This week, I published Kyle Shevlin's #DevJourney story on my eponym Podcast: Software developer's Journey. Among many other things, here are my main personal takeaways:
- Kyle started learning HTML almost by accident, by going over a video tutorial that a friend had created. He was a musician and a pastor at that time, and had had no intention of doing anything else, but he got hooked.
- While he was searching for a job as a pastor, Kyle would hone his coding skills, practicing 3 or 4 hours every morning for months. And without realizing it, he became really good at it. It took him someone to tell him to go get a dev job for him to realize that his skills had become valuable.
- Nowadays, Kyle distanced himself from religion and calls himself a humanist. He deeply believes that the way Jesus taught us to stand up to authorities and for those who are oppressed is very relevant at this moment. His closing words were to advise us to donate to the NAACP Defense Fund and/or Black Lives Matter.
- "To be able to program, you need to think in flows. If you have this, you have that. If you don't have this, you don't have that" That's why his theology, mathematics and philosophy studies prepared him well for development. When studying scripture, you respond contextually to a text, which is very similar to reading code. Those skills he uses daily now: understanding the context, who wrote the code, when, etc. "the better I know the people I work with, the better I can do my job".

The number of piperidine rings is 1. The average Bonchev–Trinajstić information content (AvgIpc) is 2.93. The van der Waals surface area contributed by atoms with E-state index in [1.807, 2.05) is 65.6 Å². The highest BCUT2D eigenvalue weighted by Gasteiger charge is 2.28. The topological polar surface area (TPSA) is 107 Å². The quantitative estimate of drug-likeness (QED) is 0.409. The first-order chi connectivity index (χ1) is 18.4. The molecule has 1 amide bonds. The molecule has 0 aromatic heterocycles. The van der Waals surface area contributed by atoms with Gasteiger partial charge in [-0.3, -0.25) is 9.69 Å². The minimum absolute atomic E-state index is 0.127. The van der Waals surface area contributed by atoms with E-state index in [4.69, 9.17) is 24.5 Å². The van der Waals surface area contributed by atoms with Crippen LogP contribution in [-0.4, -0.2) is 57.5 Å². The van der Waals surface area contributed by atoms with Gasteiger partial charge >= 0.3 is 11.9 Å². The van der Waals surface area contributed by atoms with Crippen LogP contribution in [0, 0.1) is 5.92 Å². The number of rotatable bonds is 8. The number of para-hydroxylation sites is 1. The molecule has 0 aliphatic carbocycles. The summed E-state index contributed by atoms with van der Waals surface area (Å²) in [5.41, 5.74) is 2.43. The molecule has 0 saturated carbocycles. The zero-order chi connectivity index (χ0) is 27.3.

- With seniority, Kyle learned to pocket his ego and work with consensus. It is more important to be pragmatic, less idealistic and correctly balance value vs time spent. Deliver is the key!
- Takeways from hosting his own podcast about second career developers:
- Harvesting resistance to motivate yourself
- What's most interesting about people is not the code, it's the deep conversations and relationships. Developers are human beings!
- Learn to write (a technical blog)
- "I draw quite a bit on my past career in ways that people wouldn't necessarily expect [...] getting stuff done requires a lot of interdisciplinary work and collaboration [...] I cannot count how many times I saved myself hours of work by just having a conversation with someone"
- "As you grow in your career, it's less about what can you get done, and more about how can you leverage others to achieve more (as a team)"
- "A programmer solves problems, but nowadays, I spend more time planning than coding"
- "If you really want to change an organisation, it requires communication skills"
- "In order to lead, you have to interact, listen an speak to people. Those skills will never NOT be useful"
- "You cannot teach soft-skills, you demonstrate, you lead by example"
- "You don't empower people by solving things for them"
Thanks Kyle for sharing your story with us!
Did you listen to his story?
- What did you learn?
- What are your personal takeaways?
- What did you find particularly interesting?